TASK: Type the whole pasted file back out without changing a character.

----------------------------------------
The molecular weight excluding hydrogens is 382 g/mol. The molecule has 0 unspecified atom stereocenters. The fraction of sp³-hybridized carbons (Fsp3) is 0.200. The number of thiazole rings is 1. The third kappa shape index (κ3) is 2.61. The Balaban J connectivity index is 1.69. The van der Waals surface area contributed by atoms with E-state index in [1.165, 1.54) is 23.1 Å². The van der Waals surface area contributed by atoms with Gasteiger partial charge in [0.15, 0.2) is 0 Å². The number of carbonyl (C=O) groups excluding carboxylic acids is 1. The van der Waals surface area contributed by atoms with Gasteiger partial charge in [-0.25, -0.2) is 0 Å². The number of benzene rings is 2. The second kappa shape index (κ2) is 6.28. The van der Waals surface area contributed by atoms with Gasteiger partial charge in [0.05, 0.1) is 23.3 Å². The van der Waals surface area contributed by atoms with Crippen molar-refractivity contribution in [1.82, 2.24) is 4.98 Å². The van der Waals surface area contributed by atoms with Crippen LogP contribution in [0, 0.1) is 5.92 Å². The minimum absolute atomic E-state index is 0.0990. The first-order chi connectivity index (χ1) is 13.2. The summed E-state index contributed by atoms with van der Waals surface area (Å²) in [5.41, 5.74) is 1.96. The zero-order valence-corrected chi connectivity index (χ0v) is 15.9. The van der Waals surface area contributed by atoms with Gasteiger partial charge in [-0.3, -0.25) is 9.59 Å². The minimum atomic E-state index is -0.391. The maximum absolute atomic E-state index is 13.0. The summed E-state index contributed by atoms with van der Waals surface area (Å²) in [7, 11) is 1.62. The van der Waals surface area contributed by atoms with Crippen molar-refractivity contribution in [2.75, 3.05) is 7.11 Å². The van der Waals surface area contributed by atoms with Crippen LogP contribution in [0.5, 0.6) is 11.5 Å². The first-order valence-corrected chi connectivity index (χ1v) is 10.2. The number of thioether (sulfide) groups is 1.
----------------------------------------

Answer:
The molecular weight excluding hydrogens is 382 g/mol. The molecule has 0 unspecified atom stereocenters. The fraction of sp³-hybridized carbons (Fsp3) is 0.200. The number of thiazole rings is 1. The third kappa shape index (κ3) is 2.61. The Balaban J connectivity index is 1.69. The van der Waals surface area contributed by atoms with E-state index in [1.165, 1.54) is 23.1 Å². The van der Waals surface area contributed by atoms with Gasteiger partial charge in [0.15, 0.2) is 0 Å². The number of carbonyl (C=O) groups excluding carboxylic acids is 1. The van der Waals surface area contributed by atoms with Gasteiger partial charge in [-0.25, -0.2) is 0 Å². The number of benzene rings is 2. The second kappa shape index (κ2) is 6.28. The van der Waals surface area contributed by atoms with Gasteiger partial charge in [0.05, 0.1) is 23.3 Å². The van der Waals surface area contributed by atoms with Crippen molar-refractivity contribution in [1.82, 2.24) is 4.98 Å². The van der Waals surface area contributed by atoms with Crippen LogP contribution in [0, 0.1) is 5.92 Å². The minimum absolute atomic E-state index is 0.0990. The first-order chi connectivity index (χ1) is 13.2. The summed E-state index contributed by atoms with van der Waals surface area (Å²) in [5.41, 5.74) is 1.96. The zero-order valence-corrected chi connectivity index (χ0v) is 15.9. The van der Waals surface area contributed by atoms with Gasteiger partial charge in [-0.3, -0.25) is 9.59 Å². The minimum atomic E-state index is -0.391. The maximum absolute atomic E-state index is 13.0. The summed E-state index contributed by atoms with van der Waals surface area (Å²) in [7, 11) is 1.62. The van der Waals surface area contributed by atoms with Crippen molar-refractivity contribution in [2.75, 3.05) is 7.11 Å². The van der Waals surface area contributed by atoms with Crippen LogP contribution in [0.5, 0.6) is 11.5 Å². The first-order valence-corrected chi connectivity index (χ1v) is 10.2. The number of thioether (sulfide) groups is 1.